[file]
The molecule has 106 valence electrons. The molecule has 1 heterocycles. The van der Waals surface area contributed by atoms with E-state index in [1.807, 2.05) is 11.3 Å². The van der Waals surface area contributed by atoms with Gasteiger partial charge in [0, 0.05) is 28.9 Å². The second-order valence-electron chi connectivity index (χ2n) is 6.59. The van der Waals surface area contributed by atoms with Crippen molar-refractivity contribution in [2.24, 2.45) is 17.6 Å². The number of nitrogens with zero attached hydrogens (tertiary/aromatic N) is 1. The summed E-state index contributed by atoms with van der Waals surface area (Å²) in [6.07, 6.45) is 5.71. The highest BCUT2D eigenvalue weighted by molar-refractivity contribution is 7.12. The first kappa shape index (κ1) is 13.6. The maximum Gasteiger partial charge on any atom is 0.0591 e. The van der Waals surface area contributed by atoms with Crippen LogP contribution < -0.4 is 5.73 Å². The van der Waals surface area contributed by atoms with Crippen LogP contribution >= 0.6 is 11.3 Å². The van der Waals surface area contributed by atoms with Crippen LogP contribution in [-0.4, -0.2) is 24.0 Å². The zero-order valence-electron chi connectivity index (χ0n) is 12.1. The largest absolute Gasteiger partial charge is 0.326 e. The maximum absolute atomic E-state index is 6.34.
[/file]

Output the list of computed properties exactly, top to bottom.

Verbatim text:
The molecule has 106 valence electrons. The molecule has 1 heterocycles. The van der Waals surface area contributed by atoms with E-state index in [1.807, 2.05) is 11.3 Å². The van der Waals surface area contributed by atoms with Gasteiger partial charge in [0, 0.05) is 28.9 Å². The second-order valence-electron chi connectivity index (χ2n) is 6.59. The van der Waals surface area contributed by atoms with Crippen molar-refractivity contribution in [2.24, 2.45) is 17.6 Å². The number of nitrogens with zero attached hydrogens (tertiary/aromatic N) is 1. The summed E-state index contributed by atoms with van der Waals surface area (Å²) in [6.07, 6.45) is 5.71. The highest BCUT2D eigenvalue weighted by molar-refractivity contribution is 7.12. The first kappa shape index (κ1) is 13.6. The maximum Gasteiger partial charge on any atom is 0.0591 e. The van der Waals surface area contributed by atoms with Crippen LogP contribution < -0.4 is 5.73 Å². The van der Waals surface area contributed by atoms with Crippen LogP contribution >= 0.6 is 11.3 Å². The van der Waals surface area contributed by atoms with Crippen LogP contribution in [-0.4, -0.2) is 24.0 Å². The zero-order valence-electron chi connectivity index (χ0n) is 12.1. The largest absolute Gasteiger partial charge is 0.326 e. The maximum absolute atomic E-state index is 6.34.